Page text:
There were actually a couple hundred scattered people still in attendance in the wee hours of the morning.

Mike Hargrove is a bit of an enigma to baseball fans. He's kind of a big deal.

In his 38 year career, Hargrove managed major league baseball teams the Seattle Mariners, the Baltimore Orioles and the Cleveland Indians. He left his position with the Mariners just last year, saying his "passion has begun to fade" for baseball. The Mariners were the most successful major league team at that time.

Now he manages the Liberal Bee Jays. As a Kansan, I think this is rather cool. Ace and I caught up to him right before the Bee Jays' game with the Hays Kansas Larks.

Oblivious to the runner stealing second base, Ace used his bat for crushing peanut shells and his glove for holding them. Obviously, as his campaign manager, I have some work to do.

The score board at Lawrence Dumont is an older style and the letters are changed manually; numbers are changed from behind the board. No, they weren't selling beer by the quart. He's about to replace the beer ad with a sign for the quarter finals.

I was curious about what constitutes a Cracker Jack prize these days. When I was kid, I loved the little plastic toys. This paper prize turned out to be a history lesson about Susan B. Anthony.

I caught the end of this fan singing "Take Me Out to the Ballgame."

I, however, am not really a baseball fan. I'd gone to the game mainly to see my brother Steve, who turned his baseball fandom into a profession, having co-produced The New Ballgame with Iowa Public Television. He's currently working on a documentary on Baseball in Japan.

It was 4:28 in he morning when the game ended.

Hargrove congratulated his players after they defeated the Larks 7 to 1. The tournament continues today.

Friday, August 08, 2008

Leslie Bernard's Bikes

I don't know anything about bikes, but when the Hutchinson, Kansas, online magazine What's Up Hutch? posted a video of a man riding an oddly tall bicycle and asked for more information, I couldn't resist stopping when I saw the cyclist in traffic a few days later.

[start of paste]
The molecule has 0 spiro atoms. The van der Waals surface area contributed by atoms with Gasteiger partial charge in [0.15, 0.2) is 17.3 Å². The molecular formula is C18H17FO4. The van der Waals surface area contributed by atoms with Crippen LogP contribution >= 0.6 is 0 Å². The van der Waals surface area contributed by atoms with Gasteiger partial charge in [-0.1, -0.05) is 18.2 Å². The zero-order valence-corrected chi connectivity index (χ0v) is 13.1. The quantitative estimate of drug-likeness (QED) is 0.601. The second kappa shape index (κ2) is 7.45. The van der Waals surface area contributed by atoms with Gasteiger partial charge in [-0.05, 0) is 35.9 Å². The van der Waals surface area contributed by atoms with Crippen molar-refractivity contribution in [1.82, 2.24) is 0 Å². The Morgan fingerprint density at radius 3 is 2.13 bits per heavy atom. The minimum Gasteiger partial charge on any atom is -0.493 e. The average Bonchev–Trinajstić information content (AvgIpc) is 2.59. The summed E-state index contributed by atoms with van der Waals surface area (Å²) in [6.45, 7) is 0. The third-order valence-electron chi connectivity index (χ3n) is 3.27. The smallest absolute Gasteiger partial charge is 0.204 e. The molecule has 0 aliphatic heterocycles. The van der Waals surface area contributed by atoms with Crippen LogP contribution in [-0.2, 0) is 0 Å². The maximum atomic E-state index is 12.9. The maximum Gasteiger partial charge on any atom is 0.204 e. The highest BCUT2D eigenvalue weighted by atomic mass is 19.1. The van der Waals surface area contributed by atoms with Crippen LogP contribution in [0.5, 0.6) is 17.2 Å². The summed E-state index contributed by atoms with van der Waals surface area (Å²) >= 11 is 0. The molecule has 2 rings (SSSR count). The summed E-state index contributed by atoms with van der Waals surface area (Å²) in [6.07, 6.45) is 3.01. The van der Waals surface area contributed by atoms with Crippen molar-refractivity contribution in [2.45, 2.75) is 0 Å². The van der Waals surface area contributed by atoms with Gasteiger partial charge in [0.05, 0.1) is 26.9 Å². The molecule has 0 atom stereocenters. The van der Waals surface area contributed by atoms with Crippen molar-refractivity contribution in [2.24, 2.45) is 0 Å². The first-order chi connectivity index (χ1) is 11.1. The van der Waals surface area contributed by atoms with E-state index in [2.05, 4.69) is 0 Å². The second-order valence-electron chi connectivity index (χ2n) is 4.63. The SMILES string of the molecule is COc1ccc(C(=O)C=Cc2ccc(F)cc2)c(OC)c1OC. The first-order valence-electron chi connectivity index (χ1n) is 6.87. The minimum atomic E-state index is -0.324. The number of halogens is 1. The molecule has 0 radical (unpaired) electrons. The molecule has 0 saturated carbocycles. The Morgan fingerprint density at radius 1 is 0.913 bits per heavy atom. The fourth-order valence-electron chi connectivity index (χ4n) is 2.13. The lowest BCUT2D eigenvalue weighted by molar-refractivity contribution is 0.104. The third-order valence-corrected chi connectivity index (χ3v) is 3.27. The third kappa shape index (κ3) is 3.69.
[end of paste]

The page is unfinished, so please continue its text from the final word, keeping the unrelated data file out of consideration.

Leslie Bernard of Hutchinson proceeded to show me the home-built bicycle he calls the "Tornado."

He demonstrated to me and a small group of passers-by how he mounts and dismounts the bike (above), and then rode off to return with a second bike, this one helped along by a motorized fan (below).

Bernard told me the design was similar to early bicycles called "penny-farthings", a name which referred to the British penny and farthing coins of the time being very different in size, such that when placed beside each other, they reminded one of the differing wheel sizes of the bike.

(Fans of "Family Guy" will recognize the bicycle ridden by the two Victorian moustached muscle men as a penny-farthing. The logo of "The Village" in the 1960s British counter-culture sci-fi show "The Prisoner" was a penny-farthing.)

He calls the motorized version the "Hurricane." As near as I can tell, the motor helps only the fan and is not connected to the gears.

I believe the stabilization rotor on the rear wheel is just for looks, in imitation of those on helicopters.

Bernard delighted in explaining the origins of some parts of his bikes, but kept a few secrets for himself. He did mention a third bike, the "Tsunami"; if I run across that one, I'll post.

Wednesday, August 06, 2008

Air Supply

Graham Russell and Russell Hitchcock, the duo that forms the core of Air Supply, played in Wichita this past Saturday night.

Yeah. Air Supply, a soft rock ballad duo from the 80s - not normally my thing. I've always been more of a 70s progressive rock and current alternative guy. When he learned I'd gone to the concert, my brother even called me and said "I know it was free, but...Dude?...Air Supply?"